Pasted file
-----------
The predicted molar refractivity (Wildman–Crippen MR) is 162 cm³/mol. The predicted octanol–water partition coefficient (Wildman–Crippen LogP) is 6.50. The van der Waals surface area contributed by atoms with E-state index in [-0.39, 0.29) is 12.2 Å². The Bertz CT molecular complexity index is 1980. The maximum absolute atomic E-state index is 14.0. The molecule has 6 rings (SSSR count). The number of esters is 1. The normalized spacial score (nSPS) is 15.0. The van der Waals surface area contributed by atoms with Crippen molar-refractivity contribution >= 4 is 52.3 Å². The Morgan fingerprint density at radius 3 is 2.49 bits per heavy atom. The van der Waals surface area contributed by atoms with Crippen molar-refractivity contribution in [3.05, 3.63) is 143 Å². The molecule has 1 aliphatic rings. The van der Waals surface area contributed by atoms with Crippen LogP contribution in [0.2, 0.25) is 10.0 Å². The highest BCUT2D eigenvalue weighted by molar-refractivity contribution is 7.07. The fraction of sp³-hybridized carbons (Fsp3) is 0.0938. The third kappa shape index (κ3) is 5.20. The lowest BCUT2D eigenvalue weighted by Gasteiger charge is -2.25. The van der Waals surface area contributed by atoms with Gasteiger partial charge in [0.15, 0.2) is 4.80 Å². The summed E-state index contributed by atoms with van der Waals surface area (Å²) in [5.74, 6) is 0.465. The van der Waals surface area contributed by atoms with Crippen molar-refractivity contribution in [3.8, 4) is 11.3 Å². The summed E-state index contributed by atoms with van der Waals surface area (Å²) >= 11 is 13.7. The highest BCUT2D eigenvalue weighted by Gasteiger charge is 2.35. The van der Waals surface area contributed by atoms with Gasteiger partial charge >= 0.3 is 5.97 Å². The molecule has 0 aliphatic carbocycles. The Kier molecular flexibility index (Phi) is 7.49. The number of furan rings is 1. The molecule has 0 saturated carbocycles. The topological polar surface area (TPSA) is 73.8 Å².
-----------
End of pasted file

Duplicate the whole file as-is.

The predicted molar refractivity (Wildman–Crippen MR) is 162 cm³/mol. The predicted octanol–water partition coefficient (Wildman–Crippen LogP) is 6.50. The van der Waals surface area contributed by atoms with E-state index in [-0.39, 0.29) is 12.2 Å². The Bertz CT molecular complexity index is 1980. The maximum absolute atomic E-state index is 14.0. The molecule has 6 rings (SSSR count). The number of esters is 1. The normalized spacial score (nSPS) is 15.0. The van der Waals surface area contributed by atoms with Crippen molar-refractivity contribution >= 4 is 52.3 Å². The Morgan fingerprint density at radius 3 is 2.49 bits per heavy atom. The van der Waals surface area contributed by atoms with Crippen molar-refractivity contribution in [3.05, 3.63) is 143 Å². The molecule has 1 aliphatic rings. The van der Waals surface area contributed by atoms with Crippen LogP contribution in [0.2, 0.25) is 10.0 Å². The highest BCUT2D eigenvalue weighted by molar-refractivity contribution is 7.07. The fraction of sp³-hybridized carbons (Fsp3) is 0.0938. The third kappa shape index (κ3) is 5.20. The lowest BCUT2D eigenvalue weighted by Gasteiger charge is -2.25. The van der Waals surface area contributed by atoms with Gasteiger partial charge in [0.15, 0.2) is 4.80 Å². The summed E-state index contributed by atoms with van der Waals surface area (Å²) in [5.74, 6) is 0.465. The van der Waals surface area contributed by atoms with Crippen molar-refractivity contribution in [3.8, 4) is 11.3 Å². The summed E-state index contributed by atoms with van der Waals surface area (Å²) >= 11 is 13.7. The highest BCUT2D eigenvalue weighted by Gasteiger charge is 2.35. The van der Waals surface area contributed by atoms with Gasteiger partial charge >= 0.3 is 5.97 Å². The molecule has 0 aliphatic carbocycles. The Kier molecular flexibility index (Phi) is 7.49. The number of furan rings is 1. The molecule has 0 saturated carbocycles. The topological polar surface area (TPSA) is 73.8 Å².